Synth Secrets is a series of programming tutorials in which we show how to make a range of classic and new synth sounds using plugins such as Massive, Sylenth and Diva.
In this instalment of Synth Secrets we’ll be using the public beta version of U-he’s new Repro-1 synth to create this tech-house bass sound:
Here’s the MIDI part we’ve used for the bass hook, in the key of G# minor:
Repro-1 is a software emulation of Sequential Circuits’ classic Pro-One monophonic analogue synth. However, U-he have added a number of great extra features, some of which we’ll take a look at in this walkthrough. Like the original synth, which was a cross-genre classic from the time of its release in 1981, Repro-1 is capable of a range of outstanding analogue sounds.
When you load a new instance of Repro-1 it should have the init preset loaded by default (the init patch can also be loaded from the presets section).
We begin by taking the patch down an octave using the master tune control (found in the top right corner), which should be set to -12. Then on oscillator A, we have a choice of either a sawtooth or pulse wave (the pulse having some pulse width options). We click the pulse wave so we have a saw and a pulse playing simultaneously, then we turn down the pulse width control slightly. The pulse width setting can be modulated to the left of the synth – either directly or via a mod wheel – if you want to add pulse width modulation to your sound.
On oscillator B we have the option of a saw, triangle or pulse wave. We switch the saw wave off and turn on the pulse wave. We also take the oscillator down an octave for a more bass-driven tone. Over in the mixer section we turn up the volume for osc A and osc B. To the right of the oscillator volume controls we have a switchable feedback/noise control. Set to noise and the control is a volume for the noise generator, set to feedback and this knob controls the amount of signal fed from the amplifier section back into the mixer, perfect for adding some weight to bass sounds. We turn this up to a quarter of the way.
Now on the filter section, we take the cutoff nearly all the way down, and then turn up the envelope amount, thus applying the filter envelope to the cutoff parameter.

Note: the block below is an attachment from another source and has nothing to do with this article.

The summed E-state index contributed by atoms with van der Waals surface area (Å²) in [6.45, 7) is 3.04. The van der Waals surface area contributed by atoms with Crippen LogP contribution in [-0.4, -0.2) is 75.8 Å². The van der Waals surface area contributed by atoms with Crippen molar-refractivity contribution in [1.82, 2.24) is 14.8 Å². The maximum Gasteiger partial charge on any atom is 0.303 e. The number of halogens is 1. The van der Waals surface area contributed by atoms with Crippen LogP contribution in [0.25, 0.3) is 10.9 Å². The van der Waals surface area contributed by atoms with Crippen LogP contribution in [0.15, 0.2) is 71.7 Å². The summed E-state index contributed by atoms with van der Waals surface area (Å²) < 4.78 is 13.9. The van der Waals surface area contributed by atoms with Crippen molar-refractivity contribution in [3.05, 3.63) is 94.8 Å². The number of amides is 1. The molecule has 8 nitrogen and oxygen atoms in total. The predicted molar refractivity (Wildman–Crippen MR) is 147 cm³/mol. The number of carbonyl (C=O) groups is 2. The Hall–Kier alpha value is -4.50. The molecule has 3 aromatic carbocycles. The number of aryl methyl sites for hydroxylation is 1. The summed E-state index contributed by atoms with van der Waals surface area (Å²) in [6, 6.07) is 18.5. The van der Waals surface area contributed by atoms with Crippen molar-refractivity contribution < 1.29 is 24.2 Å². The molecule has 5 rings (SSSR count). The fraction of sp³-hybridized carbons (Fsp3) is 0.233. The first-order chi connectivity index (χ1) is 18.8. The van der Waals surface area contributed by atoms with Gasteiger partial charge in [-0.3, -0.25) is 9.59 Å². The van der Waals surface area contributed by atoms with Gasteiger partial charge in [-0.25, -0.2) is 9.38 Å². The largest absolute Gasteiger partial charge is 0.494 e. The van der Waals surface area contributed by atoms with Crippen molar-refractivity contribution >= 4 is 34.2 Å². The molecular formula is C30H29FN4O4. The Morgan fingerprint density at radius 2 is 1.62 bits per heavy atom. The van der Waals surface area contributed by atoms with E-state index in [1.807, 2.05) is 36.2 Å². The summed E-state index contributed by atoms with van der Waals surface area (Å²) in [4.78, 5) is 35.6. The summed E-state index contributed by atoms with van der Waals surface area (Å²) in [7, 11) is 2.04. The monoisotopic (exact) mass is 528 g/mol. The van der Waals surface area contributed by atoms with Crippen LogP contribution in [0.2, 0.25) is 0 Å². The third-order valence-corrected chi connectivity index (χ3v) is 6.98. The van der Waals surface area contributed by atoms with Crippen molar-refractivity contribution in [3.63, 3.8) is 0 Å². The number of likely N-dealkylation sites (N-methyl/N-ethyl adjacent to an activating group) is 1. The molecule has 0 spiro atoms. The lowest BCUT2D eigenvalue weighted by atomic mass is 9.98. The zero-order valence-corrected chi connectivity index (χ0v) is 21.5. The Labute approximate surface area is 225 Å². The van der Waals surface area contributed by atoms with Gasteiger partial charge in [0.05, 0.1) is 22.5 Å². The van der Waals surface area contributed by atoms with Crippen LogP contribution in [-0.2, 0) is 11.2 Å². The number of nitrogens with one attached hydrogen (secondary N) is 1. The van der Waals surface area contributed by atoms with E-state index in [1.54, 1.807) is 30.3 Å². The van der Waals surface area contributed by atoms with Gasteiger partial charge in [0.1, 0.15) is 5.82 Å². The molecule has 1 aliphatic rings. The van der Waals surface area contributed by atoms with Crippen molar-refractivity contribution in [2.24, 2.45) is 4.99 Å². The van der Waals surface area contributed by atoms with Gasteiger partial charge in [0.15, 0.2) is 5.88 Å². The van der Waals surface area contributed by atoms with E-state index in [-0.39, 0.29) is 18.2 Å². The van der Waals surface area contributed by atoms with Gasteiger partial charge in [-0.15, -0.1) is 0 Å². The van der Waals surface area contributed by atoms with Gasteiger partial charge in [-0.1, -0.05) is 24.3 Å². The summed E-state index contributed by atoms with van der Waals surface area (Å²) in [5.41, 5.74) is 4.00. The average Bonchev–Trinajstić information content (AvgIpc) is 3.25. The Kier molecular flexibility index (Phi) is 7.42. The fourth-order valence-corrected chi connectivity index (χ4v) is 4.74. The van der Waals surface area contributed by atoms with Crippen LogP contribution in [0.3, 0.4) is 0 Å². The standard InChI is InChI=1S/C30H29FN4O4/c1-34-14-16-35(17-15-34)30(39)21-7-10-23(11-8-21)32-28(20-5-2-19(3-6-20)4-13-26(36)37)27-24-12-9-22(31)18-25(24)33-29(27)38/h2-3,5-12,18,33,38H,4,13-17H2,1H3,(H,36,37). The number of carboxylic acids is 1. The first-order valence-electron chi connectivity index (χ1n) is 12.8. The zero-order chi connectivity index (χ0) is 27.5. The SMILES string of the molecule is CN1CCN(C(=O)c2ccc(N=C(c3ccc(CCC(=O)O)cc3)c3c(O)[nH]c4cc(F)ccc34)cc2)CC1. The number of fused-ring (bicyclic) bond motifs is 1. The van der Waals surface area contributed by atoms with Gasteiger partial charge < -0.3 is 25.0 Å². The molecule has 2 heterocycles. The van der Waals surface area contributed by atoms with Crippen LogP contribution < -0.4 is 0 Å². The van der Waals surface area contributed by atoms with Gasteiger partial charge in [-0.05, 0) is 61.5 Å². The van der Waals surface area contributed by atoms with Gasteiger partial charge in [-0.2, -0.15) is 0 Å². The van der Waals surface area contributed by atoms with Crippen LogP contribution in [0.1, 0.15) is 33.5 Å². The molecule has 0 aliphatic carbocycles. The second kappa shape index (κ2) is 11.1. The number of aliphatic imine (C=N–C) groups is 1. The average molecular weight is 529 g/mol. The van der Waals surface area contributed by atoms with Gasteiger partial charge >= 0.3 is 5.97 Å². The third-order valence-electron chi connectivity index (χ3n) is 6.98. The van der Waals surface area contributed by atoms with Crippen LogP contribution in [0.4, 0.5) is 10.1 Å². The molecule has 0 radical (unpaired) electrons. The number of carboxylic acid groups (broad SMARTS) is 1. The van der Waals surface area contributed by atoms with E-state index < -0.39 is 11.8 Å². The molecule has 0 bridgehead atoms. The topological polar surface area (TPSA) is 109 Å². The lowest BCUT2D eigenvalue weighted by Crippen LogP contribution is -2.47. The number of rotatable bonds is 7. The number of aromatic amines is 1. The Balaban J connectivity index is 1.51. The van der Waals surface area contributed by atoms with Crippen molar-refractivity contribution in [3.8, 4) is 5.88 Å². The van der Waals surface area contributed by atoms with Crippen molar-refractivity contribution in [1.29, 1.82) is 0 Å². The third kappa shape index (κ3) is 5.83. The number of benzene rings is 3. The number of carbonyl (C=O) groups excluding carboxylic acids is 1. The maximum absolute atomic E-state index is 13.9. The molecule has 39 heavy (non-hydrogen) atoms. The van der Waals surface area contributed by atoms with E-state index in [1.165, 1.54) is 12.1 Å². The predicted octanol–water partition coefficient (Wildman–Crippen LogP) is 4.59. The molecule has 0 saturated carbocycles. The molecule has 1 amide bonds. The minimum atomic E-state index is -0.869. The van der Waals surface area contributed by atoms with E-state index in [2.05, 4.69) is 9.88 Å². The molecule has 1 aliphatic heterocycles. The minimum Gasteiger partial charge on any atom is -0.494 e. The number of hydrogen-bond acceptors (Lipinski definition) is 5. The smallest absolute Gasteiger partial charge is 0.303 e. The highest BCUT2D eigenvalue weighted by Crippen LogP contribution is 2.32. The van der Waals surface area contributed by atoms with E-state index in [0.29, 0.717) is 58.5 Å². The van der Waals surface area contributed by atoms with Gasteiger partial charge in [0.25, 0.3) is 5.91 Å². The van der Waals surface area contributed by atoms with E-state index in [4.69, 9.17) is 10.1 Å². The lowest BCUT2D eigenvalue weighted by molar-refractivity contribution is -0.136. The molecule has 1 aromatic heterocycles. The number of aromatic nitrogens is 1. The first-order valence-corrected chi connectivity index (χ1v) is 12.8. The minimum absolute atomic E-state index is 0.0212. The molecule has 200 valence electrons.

We also turn up the keyboard amount control a little, which applies keytracking to the filter cutoff, meaning the filter will automatically open a little more as we play notes higher up the keyboard. This works nicely with our bass hook – the low notes play a bit deeper, whilst the higher notes open up the filter slightly.
Now it’s time to set both the envelopes to shape our sound. We begin with the filter envelope. Keeping the attack where it is, we bring down the decay to a third of the way round, bring down the sustain nearly all the way, and keep the release where it is.
For the amp envelope we push up the decay control slightly and bring down the sustain to just below a quarter. The sound is very deep and plucky now, and would be a useful sub sound in its own right, but we’re going to add some grit the next section using Repro-1’s stompbox effects.
Although not faithful to the original Pro-One, the stompbox effects are a welcome addition, each one having a character all of its own. At the bottom of Repro-1 we can switch between the keys and effects views. By default the keys view will be displayed. Click on the effects button on the left to bring up the effects.
We begin by turning on Jaws, a waveshaping effect of epic proportions. We turn up the Folds setting slightly to drive the input, then we turn the Teeth knob to the fully clockwise position for a different type of distortion effect. We turn up the F-mod control to three quarters, which applies an envelope to the Folds control. Finally, we turn up the R control for added release to the F-mod envelope.
Next we turn on Lyrebird, a delay/chorus effect. We click where it says Sync 16th and select Chorus/Short from the drop-down menu. We change the mode from PPong to Echo, bring the Time control down to 1.26, the Mix to 14.50 and take the modulation switch up to Med for a subtle but warming chorus effect on the bass.
Next we turn on the RESQ effect, boosting the low shelf for some added bass.
Finally we turn on Sonic Conditioner – it’s capable of transient shaping and controlling width, but in this case we’re simply going to turn up the gain control in order to add a nice touch of saturation.
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